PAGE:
We study the problem of heat transport in one-dimensional (1D) spin-chain systems weakly coupled to three-dimensional phonons and impurities. We consider the limit of fast spin excitations and slow phonons, applicable to a number of compounds of the cuprate family, such as Sr2CuO3, where the superexchange J is much larger than the Debye energy ΘD. In this case the umklapp scattering among the spin excitations is strongly suppressed for all relevant temperatures. We argue that the leading scattering mechanism for the spin excitations at not too low temperatures is the normal (as opposed to the umklapp) spin-phonon scattering in which the nonequilibrium momentum is transferred from the spin subsystem to phonons where it quickly relaxes through the phonon bath. Because of the lower dimensionality of the spin excitations it is only the momentum along the chains that is conserved in such a scattering. We find that this effect leads to a particular momentum and temperature dependence of the spin-phonon relaxation rate valid for the broad class of low-dimensional spin systems. Subsequently we demonstrate that the spin-phonon relaxation mechanism is insufficient for the low-energy, long-wavelength 1D spin-chain excitations, which make the thermal conductivity diverge. We complete our consideration by taking into account the impurity scattering, which in 1D cuts off the quasiballistic spin excitations and renders the thermal conductivity finite. Altogether, these effects yield the following spin-boson thermal conductivity behavior: κs T2 at low temperatures, κs T-1 at intermediate temperatures, and κs=const at higher temperatures T∼ΘD. The saturation at higher temperatures is of rather nontrivial origin and we provide a detailed discussion of it. Our results compare very well with the existing experimental data for Sr2CuO3. Using our microscopic insight into the problem we propose further experiments and predict an unusual impurity concentration dependence for a number of quantities.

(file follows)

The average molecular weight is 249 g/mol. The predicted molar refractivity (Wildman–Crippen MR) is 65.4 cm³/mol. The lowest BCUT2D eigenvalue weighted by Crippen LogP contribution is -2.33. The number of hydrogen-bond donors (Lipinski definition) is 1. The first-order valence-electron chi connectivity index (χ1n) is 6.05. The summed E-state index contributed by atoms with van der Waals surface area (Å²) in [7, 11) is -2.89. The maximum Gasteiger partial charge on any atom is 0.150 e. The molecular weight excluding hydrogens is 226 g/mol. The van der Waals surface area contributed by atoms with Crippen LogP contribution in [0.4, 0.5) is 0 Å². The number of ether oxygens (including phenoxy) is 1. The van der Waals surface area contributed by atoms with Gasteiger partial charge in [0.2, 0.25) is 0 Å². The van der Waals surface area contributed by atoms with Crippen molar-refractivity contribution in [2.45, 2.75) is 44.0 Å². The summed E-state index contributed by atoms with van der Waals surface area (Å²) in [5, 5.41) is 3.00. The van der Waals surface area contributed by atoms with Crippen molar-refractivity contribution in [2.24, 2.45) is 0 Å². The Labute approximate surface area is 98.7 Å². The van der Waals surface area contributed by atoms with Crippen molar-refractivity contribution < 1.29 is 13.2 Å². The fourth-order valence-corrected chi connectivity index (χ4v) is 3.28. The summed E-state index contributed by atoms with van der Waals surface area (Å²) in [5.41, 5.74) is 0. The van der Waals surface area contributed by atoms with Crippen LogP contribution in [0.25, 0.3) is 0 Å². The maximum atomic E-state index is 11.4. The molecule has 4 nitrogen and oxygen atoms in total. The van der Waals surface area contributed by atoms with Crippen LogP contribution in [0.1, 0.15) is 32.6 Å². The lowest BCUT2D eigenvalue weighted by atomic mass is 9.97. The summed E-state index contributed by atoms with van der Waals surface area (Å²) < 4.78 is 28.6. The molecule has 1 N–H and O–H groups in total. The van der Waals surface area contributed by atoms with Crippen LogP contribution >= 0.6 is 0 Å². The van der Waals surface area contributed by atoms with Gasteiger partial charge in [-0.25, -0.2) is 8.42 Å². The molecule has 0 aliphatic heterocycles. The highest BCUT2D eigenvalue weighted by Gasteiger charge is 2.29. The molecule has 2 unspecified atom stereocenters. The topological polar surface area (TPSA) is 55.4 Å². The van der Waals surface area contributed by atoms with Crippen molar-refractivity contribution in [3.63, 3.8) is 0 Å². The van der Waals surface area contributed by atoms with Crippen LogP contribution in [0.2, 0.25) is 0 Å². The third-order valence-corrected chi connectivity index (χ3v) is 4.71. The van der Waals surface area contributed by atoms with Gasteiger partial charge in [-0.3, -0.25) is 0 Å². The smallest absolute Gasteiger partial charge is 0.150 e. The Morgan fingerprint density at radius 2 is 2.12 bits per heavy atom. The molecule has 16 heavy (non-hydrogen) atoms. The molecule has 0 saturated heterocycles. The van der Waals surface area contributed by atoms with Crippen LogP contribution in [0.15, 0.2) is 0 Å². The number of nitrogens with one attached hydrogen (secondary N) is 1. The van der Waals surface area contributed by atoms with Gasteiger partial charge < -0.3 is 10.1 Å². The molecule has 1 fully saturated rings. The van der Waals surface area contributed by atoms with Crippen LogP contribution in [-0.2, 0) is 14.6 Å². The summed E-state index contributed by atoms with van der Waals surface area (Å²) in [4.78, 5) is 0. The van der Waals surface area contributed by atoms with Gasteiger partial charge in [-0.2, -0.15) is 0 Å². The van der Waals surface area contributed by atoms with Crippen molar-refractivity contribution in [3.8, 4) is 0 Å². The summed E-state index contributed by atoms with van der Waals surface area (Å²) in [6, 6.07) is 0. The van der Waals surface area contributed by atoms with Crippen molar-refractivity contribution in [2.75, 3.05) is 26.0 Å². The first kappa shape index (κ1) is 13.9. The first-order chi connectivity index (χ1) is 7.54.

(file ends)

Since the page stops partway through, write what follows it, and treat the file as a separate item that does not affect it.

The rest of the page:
|Journal||Physical Review B - Condensed Matter and Materials Physics|
|Publication status||Published - 1 Sep 2005|